Sales Performance Management (SPM): Building an Effective Strategy
Four tips for building a more productive sales culture through sales performance management strategies
Having a strategy in place for sales performance management is key to the success of any organization in every market. In order to effectively build a sales performance management strategy that will deliver the highest ROI to your organization, you must first understand your goals and the value your offering can provide to your market. Understanding this critical information will allow you and your team to identify sales tools that will help to support your organizational sales goals and improve your sales culture overall. Below are several tips to brainstorm when you and your organization are working on a strategy for sales performance management.
A sales performance management (SPM) strategy needs to incorporate clear objectives
Identifying clear objectives to incorporate into your organization’s sales performance management strategy can often times be a difficult feat. The first question that needs to be answered is what are the sales targets your organization wants to hit? It is also important to remember that a sales performance management strategy should address both long-term and short-term sales goals. After you decide on your sales targets and objectives, spend some time brainstorming the following questions:
- How will you communicate your sales goals?
- How will you support and mentor your team to reach your sales goals?
- How does your sales performance management strategy capture your customers’ and potential customers’ needs?
- Does your strategy align with your organization’s mission and values?
- What sales tools will be used to accomplish these objectives?
A sales performance management (SPM) strategy needs to have organizational support
To have the most effective strategy, you need to have buy-in from the rest of your organization’s key stakeholders. The best way to achieve this goal is by believing in your strategy yourself and voicing that belief to the team. You will also need to demonstrate the value of your strategy to your organization. What is the anticipated ROI and value that the strategy will bring for both long-term and short-term goals? Finally, prepare yourself for questions, and determine how you plan to handle feedback.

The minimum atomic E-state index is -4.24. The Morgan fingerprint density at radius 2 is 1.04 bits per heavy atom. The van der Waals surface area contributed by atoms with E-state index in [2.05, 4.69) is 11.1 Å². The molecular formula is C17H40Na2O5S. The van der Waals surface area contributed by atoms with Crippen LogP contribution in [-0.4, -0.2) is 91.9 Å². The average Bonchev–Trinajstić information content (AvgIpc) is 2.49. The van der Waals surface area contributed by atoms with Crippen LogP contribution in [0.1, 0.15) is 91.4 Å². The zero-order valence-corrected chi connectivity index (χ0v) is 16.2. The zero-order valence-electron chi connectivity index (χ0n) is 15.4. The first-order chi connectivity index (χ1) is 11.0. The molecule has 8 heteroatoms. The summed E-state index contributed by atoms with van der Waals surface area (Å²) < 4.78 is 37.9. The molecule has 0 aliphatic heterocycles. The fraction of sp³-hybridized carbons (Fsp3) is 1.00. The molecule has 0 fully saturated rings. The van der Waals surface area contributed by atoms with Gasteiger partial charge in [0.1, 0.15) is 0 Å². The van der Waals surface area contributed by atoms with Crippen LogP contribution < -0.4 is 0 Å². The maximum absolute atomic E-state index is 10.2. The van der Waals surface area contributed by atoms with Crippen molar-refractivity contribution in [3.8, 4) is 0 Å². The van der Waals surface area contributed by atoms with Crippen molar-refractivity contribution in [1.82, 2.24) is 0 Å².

Sales performance management (SPM) should incorporate accountability
One of the most challenging yet crucial aspects of developing a sales performance management strategy is holding your sales team accountable and rewarding success. Sales teams should have a personal connection with the products and services that they are introducing to potential customers. If a member of the sales team is underperforming based on the realistic goals of the strategy, there should be consequences put into place. Here are a few tips for delivering the message of accountability to the members of your sales team.
- Determine and voice your expectations to each player in your strategy.
- Focus on issues, not individual people.
- Lead by example by enforcing consequences of quotas not being met.
- Make sure your team understands the key metrics on which accountability is based.
- Provide qualitative feedback and develop leaders.
A sales performance management (SPM) strategy should go past the point of sale
Like any great plan or strategy, variables must be tested and tweaked to improve processes and ultimately deliver higher ROI to an organization. Revenue is obviously one of the most important metrics that should be measured, but there are other data points that should be reported as well. A few key sales performance metrics are:
- Time spent engaging in sales activities
- Time it takes for your sales team to follow up with a potential lead
- Win rate
- Cost of sales vs revenue ratio
- Sales volume by agent
- Sales team satisfaction and turnover rate
A sales performance management strategy is the foundation for any successful sales team. Learning how to develop strategic goals, gain organizational support, understand baseline accountability and measure the results of your sales activities will keep your organization on track and increase your organization’s profitability.